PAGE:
Science 2.0 describes a range of activities to benefit increased collaboration between scientists using networking and the Internet. To do Science 2.0, scientists use wikis, blogs, video, online/open journals, and other collaborative web technologies to share findings. The term suggests the benefits of openness and sharing, regarding papers and research ideas and partial solutions.
A general view is that Science 2.0 is gaining traction with websites beginning to proliferate. There is a "sea change" happening in the status quo of scientific publishing, and substantive change regarding how scientists share research data. There is considerable discussion in the scientific community about whether scientists should embrace the model and exactly how Science 2.0 works. 'Slow use' is as prominent an activity style as faster adaptations and projects.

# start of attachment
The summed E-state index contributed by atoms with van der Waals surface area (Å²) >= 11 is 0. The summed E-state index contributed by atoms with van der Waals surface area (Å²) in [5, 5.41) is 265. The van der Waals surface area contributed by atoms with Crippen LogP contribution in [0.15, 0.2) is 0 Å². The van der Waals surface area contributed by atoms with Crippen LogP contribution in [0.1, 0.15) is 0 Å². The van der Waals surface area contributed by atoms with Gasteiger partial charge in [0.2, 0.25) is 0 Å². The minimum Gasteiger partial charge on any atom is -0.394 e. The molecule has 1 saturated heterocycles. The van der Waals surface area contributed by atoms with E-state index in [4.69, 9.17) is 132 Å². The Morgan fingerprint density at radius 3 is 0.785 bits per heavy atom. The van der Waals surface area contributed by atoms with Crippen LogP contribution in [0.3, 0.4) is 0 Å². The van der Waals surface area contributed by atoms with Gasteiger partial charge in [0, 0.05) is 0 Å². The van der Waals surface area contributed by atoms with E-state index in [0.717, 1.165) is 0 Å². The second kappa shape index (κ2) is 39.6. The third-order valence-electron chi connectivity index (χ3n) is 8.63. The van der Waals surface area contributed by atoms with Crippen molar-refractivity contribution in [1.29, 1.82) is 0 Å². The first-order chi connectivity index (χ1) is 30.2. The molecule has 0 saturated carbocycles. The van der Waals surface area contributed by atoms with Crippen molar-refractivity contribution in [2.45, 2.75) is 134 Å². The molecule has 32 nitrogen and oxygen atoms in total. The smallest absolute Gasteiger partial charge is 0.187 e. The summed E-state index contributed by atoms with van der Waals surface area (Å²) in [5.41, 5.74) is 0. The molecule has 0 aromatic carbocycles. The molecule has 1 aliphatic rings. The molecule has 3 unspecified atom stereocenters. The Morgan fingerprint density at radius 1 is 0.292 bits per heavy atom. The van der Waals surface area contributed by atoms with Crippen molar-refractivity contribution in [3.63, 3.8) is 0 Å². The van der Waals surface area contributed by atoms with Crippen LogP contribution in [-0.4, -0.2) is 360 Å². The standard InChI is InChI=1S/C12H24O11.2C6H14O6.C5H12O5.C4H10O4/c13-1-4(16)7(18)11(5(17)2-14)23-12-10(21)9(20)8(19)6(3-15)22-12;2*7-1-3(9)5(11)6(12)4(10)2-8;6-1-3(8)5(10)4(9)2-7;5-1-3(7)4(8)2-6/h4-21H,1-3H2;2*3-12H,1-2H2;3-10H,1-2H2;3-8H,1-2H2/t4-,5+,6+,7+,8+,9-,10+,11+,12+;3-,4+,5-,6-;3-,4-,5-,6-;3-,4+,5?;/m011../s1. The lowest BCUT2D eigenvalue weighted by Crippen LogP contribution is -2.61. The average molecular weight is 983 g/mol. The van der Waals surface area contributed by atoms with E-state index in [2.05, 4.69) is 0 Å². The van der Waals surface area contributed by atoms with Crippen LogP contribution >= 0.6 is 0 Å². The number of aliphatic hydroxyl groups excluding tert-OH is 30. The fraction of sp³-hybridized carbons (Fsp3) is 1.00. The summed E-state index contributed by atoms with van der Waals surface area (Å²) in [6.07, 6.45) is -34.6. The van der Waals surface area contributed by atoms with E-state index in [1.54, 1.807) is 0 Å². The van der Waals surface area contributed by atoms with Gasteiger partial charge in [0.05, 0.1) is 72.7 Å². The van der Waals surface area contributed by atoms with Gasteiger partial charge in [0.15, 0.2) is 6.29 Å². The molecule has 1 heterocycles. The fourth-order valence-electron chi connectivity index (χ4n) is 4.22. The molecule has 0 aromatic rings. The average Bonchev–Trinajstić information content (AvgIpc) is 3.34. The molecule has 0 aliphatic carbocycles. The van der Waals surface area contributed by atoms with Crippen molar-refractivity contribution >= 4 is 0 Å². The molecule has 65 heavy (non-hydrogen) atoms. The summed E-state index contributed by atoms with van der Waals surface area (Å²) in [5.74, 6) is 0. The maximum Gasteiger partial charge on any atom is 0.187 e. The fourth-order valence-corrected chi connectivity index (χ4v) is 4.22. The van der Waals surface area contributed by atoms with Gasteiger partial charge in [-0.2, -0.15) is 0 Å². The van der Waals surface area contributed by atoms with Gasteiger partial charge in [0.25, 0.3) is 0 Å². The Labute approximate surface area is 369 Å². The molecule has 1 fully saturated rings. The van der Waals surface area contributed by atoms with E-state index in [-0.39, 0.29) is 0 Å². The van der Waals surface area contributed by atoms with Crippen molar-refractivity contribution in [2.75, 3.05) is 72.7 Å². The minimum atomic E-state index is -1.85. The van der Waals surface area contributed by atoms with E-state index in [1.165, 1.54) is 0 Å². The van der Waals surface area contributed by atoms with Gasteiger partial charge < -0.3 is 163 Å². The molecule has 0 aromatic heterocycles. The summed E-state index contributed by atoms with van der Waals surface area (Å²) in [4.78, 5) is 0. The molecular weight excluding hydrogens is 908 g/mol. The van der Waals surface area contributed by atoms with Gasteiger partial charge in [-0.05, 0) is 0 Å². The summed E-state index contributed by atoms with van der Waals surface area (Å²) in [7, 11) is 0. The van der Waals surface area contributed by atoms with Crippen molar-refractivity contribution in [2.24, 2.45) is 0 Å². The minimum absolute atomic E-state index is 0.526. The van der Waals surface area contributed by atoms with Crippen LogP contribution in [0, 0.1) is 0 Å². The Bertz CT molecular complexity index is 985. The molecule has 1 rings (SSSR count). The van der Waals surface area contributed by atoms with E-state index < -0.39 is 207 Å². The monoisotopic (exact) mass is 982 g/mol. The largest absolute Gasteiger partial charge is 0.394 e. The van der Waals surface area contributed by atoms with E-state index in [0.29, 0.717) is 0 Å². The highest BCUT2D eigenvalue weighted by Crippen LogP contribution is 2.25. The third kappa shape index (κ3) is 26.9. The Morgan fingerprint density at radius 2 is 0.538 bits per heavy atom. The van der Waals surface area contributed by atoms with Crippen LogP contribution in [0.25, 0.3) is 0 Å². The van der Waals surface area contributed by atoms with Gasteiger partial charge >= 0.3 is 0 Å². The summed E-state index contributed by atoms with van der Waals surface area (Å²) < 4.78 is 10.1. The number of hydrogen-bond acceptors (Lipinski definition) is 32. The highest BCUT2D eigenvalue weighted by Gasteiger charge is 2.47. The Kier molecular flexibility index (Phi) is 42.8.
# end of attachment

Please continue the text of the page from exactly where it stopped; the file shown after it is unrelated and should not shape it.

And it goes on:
Another important point is to leverage or develop Web 2.0 tools and technologies — e.g. blogs, wikis and social networks — for scientific purposes that range from databases to cloud computing to telemedicine. As such, Science 2.0 is intertwined with parallel developments in other parts of society, including Library 2.0 and Education 2.0.